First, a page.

Many of us are familiar with the situations when doing nothing makes you feel better than working or being active when you wait just before the deadline to start your work or watch a movie instead of completing the task, or simply can not stay focused on the working process.
You are not lazy. All these symptoms show us that procrastination might be your problem. And this problem it is not just yours. 95% of people in the US procrastinate (the other 5% are lying). About 20% of us are chronic procrastinators.
Behavioral psychology presents us a phenomenon called “time inconsistency.” That means that our brain wants immediate rewards for our actions, and in most cases don’t get it.
You can understand it better if you imagine that inside you there are two persons – Present Self and Future Self. You know that sport will keep you fit and healthy, so you plan your exercises. Your Future Self can plan and dream, however only Present Self can take actions.
The problem is that your Present Self wants an instant gratification, and doesn’t really like the long-term play off. That is why you go and take donut instead of lettuce.
Procrastination is not something we were born with, it is a habit, and it is automatically activated in your brain.
Basically, your brain is your own worst enemy.
Chinese neuroscientists used tomograms from 132 volunteers to create a brain profile for procrastinators. They discovered that every time we have to take on a complex, long, boring, or irritating task, the brain fights itself.
In one corner of the boxing ring is the limbic system, which always wants to have fun and is driven by primal instincts – your Present Self.
In the other corner is your Future Self – the prefrontal cortex which is a relatively new part of the brain that helps us make long-term plans, think through our decisions, and focus on tasks that require a lot of brainpower. It’s located right behind your forehead, which might why people who are trying to concentrate will often touch the forehead.
The problem is that the prefrontal cortex requires a lot of energy to function properly.
Once you run out of energy, your limbic system takes over and sends you right back to Facebook, where you’ll waste hours scrolling through your feed.
Here are some triggers which activate procrastination in your brain:
If you feel bored, and task you need to accomplish is not inspiring at all, you can change location. Go to some new place: coworking, cafe, library, or park. Set up your environment with your favorite drink or snack. Remember about your Present Self who desires a reward, and add in the process some gamification. How will you encourage yourself? A new book or favorite pasta, a ticket to the cinema or new piece of clothes – celebrate your small victory rewarding yourself with something that you like.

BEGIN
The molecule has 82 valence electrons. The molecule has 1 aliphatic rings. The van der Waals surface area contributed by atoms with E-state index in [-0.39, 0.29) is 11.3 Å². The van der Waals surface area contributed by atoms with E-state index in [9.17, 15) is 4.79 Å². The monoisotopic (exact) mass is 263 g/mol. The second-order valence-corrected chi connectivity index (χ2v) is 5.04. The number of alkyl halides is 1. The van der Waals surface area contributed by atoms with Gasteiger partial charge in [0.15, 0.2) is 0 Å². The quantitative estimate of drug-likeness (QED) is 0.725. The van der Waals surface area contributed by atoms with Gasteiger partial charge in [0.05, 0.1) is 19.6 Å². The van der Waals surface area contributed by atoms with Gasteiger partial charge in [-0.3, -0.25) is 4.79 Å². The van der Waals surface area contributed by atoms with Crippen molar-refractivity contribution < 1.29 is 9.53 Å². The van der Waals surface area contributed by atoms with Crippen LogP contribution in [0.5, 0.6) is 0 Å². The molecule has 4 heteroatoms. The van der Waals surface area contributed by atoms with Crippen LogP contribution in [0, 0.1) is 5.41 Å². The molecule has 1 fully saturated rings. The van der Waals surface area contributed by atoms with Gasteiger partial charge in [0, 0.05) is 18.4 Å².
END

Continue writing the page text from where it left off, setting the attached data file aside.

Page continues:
You might perceive some tasks as difficult once, it might be new for you, and and you feel incredibly frustrated because of that. However, what we don’t realize is that failure is a good thing!
“It is impossible to live without failing at something unless you live so cautiously that you might as well not have lived at all – in which case you fail by default,” said J K Rowling in her Harvard commencement speech.
Failure provides us valuable feedback so we can move on and learn from our mistakes.
To prevent fear of failure, you can
- Break the big hairy scary task into little steps. It will help you to simplify the monster
- Plan the project including all details to feel that you can control situation
- Set strict deadlines
- Use timer
- Get rid of things which distract you: Facebook, Twitter, news reading or list of informative articles which never ends
Fear is holding you back from the success, remember that. Don’t let it paralyze you, and get things done.
In XXI century the question “Why I do what I do?” is really important. We seize for meaning in our actions, jobs, and care about making this world a better place.
That is why some simple and small task might irritate us because it seems like you waste your time doing something useless.
Victor Frankl – one of the greatest physiatrists and founder of existential analysis said that we have an ability to choose our attitude in any given set of circumstances. You can change your behavior with the right attitude.
Try to understand how this task will contribute to something bigger – a project you are doing, your vision or vision of the company you are working for. Ask yourself: “Once I finish this task, what is possible?” Often, knowing what is possible later will help motivate you to finish it now. It will help you to feel better.
A job which needs to be done makes you worried and stressed. Bad moods lead to low self-esteem, bad relationships and even may cause health problems.
Repeat like mantra ‘Let’s do it TODAY’ I can watch this new episode/check Facebook profiles of my ex-classmates/cook this new dish/organize my pencil case TOMORROW. And tomorrow repeat the same mantra ‘Let’s do it today’
Tim Urban in his TED on procrastination greatly admitted that the most important things like calling your Mom, start jogging or give up smoking don’t have DDLs. Control your life and be happy.